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Sore Throat

👤by MedicineNet.com 0 comments 🕔Friday, October 18th, 2013

Definition of a sore throat

A sore throat is a discomfort or pain in the throat area, which is typically worsened by swallowing. The underlying cause of a sore throat is most frequently due to an infectious inflammatory process of the pharynx, tonsils, or larynx (hence the terms pharyngitis, tonsillitis and laryngitis). Though this particular symptom can be present in many different medical conditions, it is most often experienced during an upper respiratory infection (a "cold"). Viruses cause the vast majority of cases of sore throat, and individuals generally improve with expectant management and symptomatic treatment. In certain cases, however, sore throat can be caused by infectious agents (such as bacteria) that require a different treatment approach.

What is the difference between sore throat and strep throat?

Sore throat is a generic term used to describe the symptom of discomfort and pain in the throat area. It does not specify the underlying cause.

Strep throat is a bacterial infection of the throat and tonsils that causes a sore throat. It is important to note that not all cases of sore throat are necessarily strep throat. Strep throat is specifically caused by group A Streptococcus bacteria, and there are characteristic signs and symptoms, as well as laboratory testing, that can assist in making this particular diagnosis.

What are the causes of sore throat?

There are several different causes of sore throat, which may include the following:

Viral infection: This is by far the most common cause of a sore throat, and there are several different viruses that can lead to the common cold and an upper respiratory infection. Certain viruses such as the influenza virus (influenza, flu), Epstein-Barr virus (mononucleosis), mumps virus (mumps), parainfluenza virus (croup) and Coxsackie A virus (herpangina) also cause sore throat. Bacterial infection: A less common cause of sore throat, a bacterial infection can lead to strep throat, peritonsillar abscess, retropharyngeal abscess, diphtheria, epiglottitis, and tonsillitis. Certain sexually transmitted diseases (STD's), such as gonorrhea and chlamydia, also can rarely cause a sore throat. Toxins/Irritants: Various substances such a cigarette smoke, air pollution, and noxious airborne chemicals can lead to a sore throat. Medical conditions such as postnasal drip, allergies, cough, gastroesophageal reflux disease (GERD), and tumors can cause a sore throat. The intentional or unintentional ingestion of certain substances (for example, bleach) can cause a sore throat. Trauma/Injury: Any direct injury to the throat or neck area can lead to a sore throat. Sometimes, a foreign body (for example, a bone or piece of food) can cause a sore throat. Excessive yelling or screaming can irritate the throat and larynx, also leading to a sore throat.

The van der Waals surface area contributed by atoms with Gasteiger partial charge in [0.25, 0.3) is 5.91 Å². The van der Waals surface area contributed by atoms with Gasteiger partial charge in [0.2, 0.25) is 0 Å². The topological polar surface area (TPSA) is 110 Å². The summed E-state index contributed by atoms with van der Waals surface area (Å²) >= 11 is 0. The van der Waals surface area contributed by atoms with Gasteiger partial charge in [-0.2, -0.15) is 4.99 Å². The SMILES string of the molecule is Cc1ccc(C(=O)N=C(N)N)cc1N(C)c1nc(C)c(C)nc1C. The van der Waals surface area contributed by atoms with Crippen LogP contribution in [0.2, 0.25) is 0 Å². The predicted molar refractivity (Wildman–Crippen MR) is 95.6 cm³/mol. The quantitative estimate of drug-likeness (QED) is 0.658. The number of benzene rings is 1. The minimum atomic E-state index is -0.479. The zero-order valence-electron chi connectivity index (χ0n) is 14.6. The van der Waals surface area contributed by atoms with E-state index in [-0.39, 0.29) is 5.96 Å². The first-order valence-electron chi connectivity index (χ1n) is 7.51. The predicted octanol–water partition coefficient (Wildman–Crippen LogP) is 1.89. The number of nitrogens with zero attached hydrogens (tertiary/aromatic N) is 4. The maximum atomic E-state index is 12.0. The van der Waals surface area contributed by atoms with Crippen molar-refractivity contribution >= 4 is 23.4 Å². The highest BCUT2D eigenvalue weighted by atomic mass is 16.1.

Reviewed by Jerry R. Balentine, DO, FACEP on 10/18/2013

Sore Throat (Pharyngitis) Index

Patient Comments Viewers share their comments

Sore Throat - Symptoms Question: What were your symptoms of sore throat and how long did they last?

Sore Throat - Home Remedies Question: What home remedies were helpful with the symptoms of sore throat?

Sore Throat - OTC Remedies Question: What OTC remedies were helpful with the symptoms of sore throat?

Sore Throat - Antibiotics Question: What antibiotics were you prescribed for sore throat and why?

Sore Throat - Experience Question: Please share your experience with sore throat.

Medical Author:

Steven Doerr, MD

Steven Doerr, MD

Steven Doerr, MD, is a U.S. board-certified Emergency Medicine Physician. Dr. Doerr received his undergraduate degree in Spanish from the University of Colorado at Boulder. He graduated with his Medical Degree from the University Of Colorado Health Sciences Center in Denver, Colorado in 1998 and completed his residency training in Emergency Medicine from Denver Health Medical Center in Denver, Colorado in 2002, where he also served as Chief Resident.

Medical Editor:

Jerry R. Balentine, DO, FACEP

Jerry R. Balentine, DO, FACEP

Dr. Balentine received his undergraduate degree from McDaniel College in Westminster, Maryland. He attended medical school at the Philadelphia College of Osteopathic Medicine graduating in1983. He completed his internship at St. Joseph's Hospital in Philadelphia and his Emergency Medicine residency at Lincoln Medical and Mental Health Center in the Bronx, where he served as chief resident.

Article Credits / Source

MedicineNet.com

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